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Hi Everyone,

In the past, I've always used a Rio Windcutter with the middle floating section replaced by the compensator and then a sinktip to get down deep. Now I have an 8/9 GPS and an airflo 8/9 skagit head that I'd like to use too. I was wondering what method people think gets and keeps your fly down best?

Can you get down just as deep using a floating skagit head or the GPS body as you could with the windcutter and the sinktip compensator? It seems like you'd get down better with the windcutter/compensator setup because of the intermediate sinking section, but if you used heavier tips, could you get your fly to the same level (and keep it there through the swing!) with the skagit and floating lines?

Thanks a lot for all your thoughts on this.

mike
 

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Mike,

Rio's compensator [intermediate sink rate tip 2 -- the middle section] causes a fly to fish 6 inches deeper than using the floating tip 2, in 3 mph water. To make up for not using a compensator, add length to your sink tip.

If you are using T14 or LC13 sink tip material, add and additional 3' of sink tip to the lenght you are using with the compensator [in average steelhead water, say 3 mph].
 

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Sinking tip equivalents

I have used type 3 and type 6 tips, 15 feet each, with a WC for a 9wt. What would be the equivalent lengths for T7 and T14 tips? Thanks for your help. My understanding is that the major advantage of T14 is the ability to turn over large flies. Jon Wayland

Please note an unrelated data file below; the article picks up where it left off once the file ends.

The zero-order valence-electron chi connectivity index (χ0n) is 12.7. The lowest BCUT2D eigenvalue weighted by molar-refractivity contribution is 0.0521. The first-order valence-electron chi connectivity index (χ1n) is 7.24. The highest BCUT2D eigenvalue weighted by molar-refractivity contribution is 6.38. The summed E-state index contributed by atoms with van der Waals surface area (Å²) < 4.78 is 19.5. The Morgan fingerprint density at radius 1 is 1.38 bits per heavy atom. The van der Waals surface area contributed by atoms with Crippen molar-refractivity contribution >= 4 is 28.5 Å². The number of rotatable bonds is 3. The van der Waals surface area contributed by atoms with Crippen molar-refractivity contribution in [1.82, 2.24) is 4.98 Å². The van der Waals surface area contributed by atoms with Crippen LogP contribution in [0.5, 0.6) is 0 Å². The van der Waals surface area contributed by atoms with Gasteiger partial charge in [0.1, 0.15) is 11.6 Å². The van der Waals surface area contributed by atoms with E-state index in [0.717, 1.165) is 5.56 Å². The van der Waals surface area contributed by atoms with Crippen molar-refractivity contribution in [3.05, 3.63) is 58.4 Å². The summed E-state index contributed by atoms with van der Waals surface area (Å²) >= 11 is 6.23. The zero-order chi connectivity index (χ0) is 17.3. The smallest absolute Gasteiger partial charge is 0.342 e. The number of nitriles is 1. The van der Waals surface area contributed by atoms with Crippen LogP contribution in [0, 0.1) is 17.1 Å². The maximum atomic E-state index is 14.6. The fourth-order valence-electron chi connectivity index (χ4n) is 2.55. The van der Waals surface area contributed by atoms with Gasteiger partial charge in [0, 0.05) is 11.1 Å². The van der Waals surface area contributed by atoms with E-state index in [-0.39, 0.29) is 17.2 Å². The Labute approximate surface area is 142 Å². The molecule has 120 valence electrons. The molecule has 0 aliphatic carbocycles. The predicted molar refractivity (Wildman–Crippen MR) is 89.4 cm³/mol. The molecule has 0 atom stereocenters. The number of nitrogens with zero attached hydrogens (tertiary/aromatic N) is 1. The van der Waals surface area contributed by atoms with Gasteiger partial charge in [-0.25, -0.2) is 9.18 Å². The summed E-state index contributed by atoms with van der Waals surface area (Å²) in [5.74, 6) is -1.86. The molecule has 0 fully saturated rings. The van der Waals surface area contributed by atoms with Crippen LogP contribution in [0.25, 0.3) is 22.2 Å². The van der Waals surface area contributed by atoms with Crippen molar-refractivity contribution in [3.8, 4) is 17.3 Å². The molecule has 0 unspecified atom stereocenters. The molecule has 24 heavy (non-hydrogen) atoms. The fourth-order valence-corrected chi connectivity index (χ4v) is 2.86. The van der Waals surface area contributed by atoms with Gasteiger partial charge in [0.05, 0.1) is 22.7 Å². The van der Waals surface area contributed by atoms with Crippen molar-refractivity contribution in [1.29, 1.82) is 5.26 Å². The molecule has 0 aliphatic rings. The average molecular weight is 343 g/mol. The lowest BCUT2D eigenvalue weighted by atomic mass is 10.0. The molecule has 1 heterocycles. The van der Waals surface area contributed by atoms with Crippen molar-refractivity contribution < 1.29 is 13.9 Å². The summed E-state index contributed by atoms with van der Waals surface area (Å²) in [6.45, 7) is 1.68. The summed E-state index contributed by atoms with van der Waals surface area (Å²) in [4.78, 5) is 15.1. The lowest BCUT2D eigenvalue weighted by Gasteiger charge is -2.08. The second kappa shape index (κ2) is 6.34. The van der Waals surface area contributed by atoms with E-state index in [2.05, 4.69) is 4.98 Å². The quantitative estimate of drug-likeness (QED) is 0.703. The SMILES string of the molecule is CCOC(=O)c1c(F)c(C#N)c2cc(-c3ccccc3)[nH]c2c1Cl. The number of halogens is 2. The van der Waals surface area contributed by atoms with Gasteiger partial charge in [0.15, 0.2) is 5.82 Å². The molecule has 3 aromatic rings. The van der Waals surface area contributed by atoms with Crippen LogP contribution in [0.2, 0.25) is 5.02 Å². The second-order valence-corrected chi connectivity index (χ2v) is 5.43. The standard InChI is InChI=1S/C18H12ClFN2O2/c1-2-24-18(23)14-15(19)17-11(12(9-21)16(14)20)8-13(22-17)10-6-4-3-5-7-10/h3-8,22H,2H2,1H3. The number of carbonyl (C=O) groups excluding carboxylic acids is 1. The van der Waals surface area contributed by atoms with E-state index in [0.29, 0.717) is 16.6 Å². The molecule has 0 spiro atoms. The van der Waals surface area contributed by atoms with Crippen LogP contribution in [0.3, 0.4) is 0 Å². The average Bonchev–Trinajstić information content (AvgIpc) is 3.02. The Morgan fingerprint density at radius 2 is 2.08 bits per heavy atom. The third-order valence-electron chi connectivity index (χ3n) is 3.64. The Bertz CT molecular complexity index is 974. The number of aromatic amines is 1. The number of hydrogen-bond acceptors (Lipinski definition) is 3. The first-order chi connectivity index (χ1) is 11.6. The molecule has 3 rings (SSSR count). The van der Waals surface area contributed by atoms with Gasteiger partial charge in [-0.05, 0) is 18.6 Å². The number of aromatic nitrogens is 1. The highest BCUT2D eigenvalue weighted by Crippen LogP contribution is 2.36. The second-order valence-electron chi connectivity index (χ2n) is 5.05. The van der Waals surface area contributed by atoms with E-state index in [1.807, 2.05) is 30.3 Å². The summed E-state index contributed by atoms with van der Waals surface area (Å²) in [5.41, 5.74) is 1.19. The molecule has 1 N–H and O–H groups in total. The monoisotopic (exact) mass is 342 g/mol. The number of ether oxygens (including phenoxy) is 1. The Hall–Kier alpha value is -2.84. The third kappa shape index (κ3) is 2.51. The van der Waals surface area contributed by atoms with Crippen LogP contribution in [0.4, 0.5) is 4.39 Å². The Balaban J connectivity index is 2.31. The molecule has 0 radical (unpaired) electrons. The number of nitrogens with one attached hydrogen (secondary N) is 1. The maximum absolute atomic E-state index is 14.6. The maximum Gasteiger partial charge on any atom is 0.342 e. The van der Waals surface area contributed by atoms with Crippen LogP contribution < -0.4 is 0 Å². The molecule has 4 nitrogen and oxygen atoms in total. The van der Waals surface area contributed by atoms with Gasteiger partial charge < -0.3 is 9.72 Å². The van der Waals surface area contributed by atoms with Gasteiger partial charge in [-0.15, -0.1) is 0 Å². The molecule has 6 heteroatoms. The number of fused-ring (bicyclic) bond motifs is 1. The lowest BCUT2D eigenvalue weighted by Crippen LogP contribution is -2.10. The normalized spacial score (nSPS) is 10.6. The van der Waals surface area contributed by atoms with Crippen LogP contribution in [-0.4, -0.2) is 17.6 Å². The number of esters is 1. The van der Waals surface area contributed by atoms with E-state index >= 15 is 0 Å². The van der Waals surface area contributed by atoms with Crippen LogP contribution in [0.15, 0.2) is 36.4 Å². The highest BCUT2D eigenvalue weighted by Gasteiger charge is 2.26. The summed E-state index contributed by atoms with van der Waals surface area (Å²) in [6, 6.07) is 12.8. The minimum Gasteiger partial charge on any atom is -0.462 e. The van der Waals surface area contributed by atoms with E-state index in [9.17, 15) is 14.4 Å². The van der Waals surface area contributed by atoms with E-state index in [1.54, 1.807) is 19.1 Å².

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I may not know exactly the answer here, but I do know this: On my 5/6 GPS, I can use my type vi and vii tips, but have trouble with levering the tip and fly out of the water. (These tips are from my Rio Versitip 8wt single hand, 108gr and 15' each.) Part of the problem likely lies with my shorter rod (12'). I found myself doing all kinds of sloppy circle speys and pokes to get a cast off--all of which would be easier and more effective with a Skagit head.

Fishing depth may be one thing, which can be improved with all kinds of combinations of tips and compensators, etc., but it's my understanding that using a Skagit set-up allows one to cast bigger flies and heavier tips with greater ease.

Just my $.02 from my limited experience...

Tom
 

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Why not just use a compensator with the Skagit line and then your tips - you can get both 5' and 10' sections - depending on your rod length you might exceed the recommended length of a skagit system a bit but you should still be able to cast it if you can cast the WC with the same tips and flies
 

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The Compensator

and cheaters are two different things. The cheaters are 5 ar 10 foot sections of loating line to extend the belly. The compensators are intermediate sinking sections that are 12' long for #7 to 15' for #12. Of course the compensator can be cut and looped to give a shorter intermediate section, but this would make it fish a little higher in the water column. Personally I do not think a few inches in depth is going to make a big difference, unless it is very cold and you almost have to floss them.
 

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the cheaters come both as floating and intermediate - in a package of 4 - two floaters, 2 intermediate in 5' and 10' lengths. Expect you can buy individual ones also
 
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